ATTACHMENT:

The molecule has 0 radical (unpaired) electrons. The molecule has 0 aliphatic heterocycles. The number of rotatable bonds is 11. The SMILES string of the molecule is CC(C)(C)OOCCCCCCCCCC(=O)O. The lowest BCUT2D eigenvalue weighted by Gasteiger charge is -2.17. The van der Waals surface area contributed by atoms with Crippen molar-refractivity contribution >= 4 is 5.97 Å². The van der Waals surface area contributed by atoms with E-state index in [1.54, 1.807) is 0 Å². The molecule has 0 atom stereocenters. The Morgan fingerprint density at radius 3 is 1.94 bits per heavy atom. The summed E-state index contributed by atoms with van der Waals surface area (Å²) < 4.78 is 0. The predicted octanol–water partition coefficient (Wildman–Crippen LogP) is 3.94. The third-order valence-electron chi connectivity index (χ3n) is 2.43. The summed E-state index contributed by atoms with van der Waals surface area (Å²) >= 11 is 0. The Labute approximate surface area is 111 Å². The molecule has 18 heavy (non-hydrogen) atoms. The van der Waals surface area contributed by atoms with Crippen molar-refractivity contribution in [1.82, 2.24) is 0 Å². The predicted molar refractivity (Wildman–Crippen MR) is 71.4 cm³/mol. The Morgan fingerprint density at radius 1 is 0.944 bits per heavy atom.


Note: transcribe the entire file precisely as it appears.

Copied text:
The molecule has 0 radical (unpaired) electrons. The molecule has 0 aliphatic heterocycles. The number of rotatable bonds is 11. The SMILES string of the molecule is CC(C)(C)OOCCCCCCCCCC(=O)O. The lowest BCUT2D eigenvalue weighted by Gasteiger charge is -2.17. The van der Waals surface area contributed by atoms with Crippen molar-refractivity contribution >= 4 is 5.97 Å². The van der Waals surface area contributed by atoms with E-state index in [1.54, 1.807) is 0 Å². The molecule has 0 atom stereocenters. The Morgan fingerprint density at radius 3 is 1.94 bits per heavy atom. The summed E-state index contributed by atoms with van der Waals surface area (Å²) < 4.78 is 0. The predicted octanol–water partition coefficient (Wildman–Crippen LogP) is 3.94. The third-order valence-electron chi connectivity index (χ3n) is 2.43. The summed E-state index contributed by atoms with van der Waals surface area (Å²) >= 11 is 0. The Labute approximate surface area is 111 Å². The molecule has 18 heavy (non-hydrogen) atoms. The van der Waals surface area contributed by atoms with Crippen molar-refractivity contribution in [1.82, 2.24) is 0 Å². The predicted molar refractivity (Wildman–Crippen MR) is 71.4 cm³/mol. The Morgan fingerprint density at radius 1 is 0.944 bits per heavy atom.